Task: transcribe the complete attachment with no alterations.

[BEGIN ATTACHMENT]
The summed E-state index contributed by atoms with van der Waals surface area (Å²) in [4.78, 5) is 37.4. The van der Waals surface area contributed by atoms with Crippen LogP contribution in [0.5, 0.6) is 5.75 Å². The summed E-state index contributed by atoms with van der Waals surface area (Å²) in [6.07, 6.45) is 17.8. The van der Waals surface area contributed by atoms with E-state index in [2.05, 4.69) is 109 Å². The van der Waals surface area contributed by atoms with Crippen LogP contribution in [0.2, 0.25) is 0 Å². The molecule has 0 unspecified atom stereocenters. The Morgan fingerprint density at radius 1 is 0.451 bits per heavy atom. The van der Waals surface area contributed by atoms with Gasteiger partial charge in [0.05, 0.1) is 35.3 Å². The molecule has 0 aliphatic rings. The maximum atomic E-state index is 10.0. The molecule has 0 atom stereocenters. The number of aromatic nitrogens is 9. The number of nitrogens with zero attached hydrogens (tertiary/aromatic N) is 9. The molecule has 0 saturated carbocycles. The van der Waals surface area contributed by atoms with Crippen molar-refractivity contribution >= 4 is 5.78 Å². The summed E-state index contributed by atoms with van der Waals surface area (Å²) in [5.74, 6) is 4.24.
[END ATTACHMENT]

The summed E-state index contributed by atoms with van der Waals surface area (Å²) in [4.78, 5) is 37.4. The van der Waals surface area contributed by atoms with Crippen LogP contribution in [0.5, 0.6) is 5.75 Å². The summed E-state index contributed by atoms with van der Waals surface area (Å²) in [6.07, 6.45) is 17.8. The van der Waals surface area contributed by atoms with E-state index in [2.05, 4.69) is 109 Å². The van der Waals surface area contributed by atoms with Crippen LogP contribution in [0.2, 0.25) is 0 Å². The molecule has 0 unspecified atom stereocenters. The Morgan fingerprint density at radius 1 is 0.451 bits per heavy atom. The van der Waals surface area contributed by atoms with Gasteiger partial charge in [0.05, 0.1) is 35.3 Å². The molecule has 0 aliphatic rings. The maximum atomic E-state index is 10.0. The molecule has 0 atom stereocenters. The number of aromatic nitrogens is 9. The number of nitrogens with zero attached hydrogens (tertiary/aromatic N) is 9. The molecule has 0 saturated carbocycles. The van der Waals surface area contributed by atoms with Crippen molar-refractivity contribution >= 4 is 5.78 Å². The summed E-state index contributed by atoms with van der Waals surface area (Å²) in [5.74, 6) is 4.24.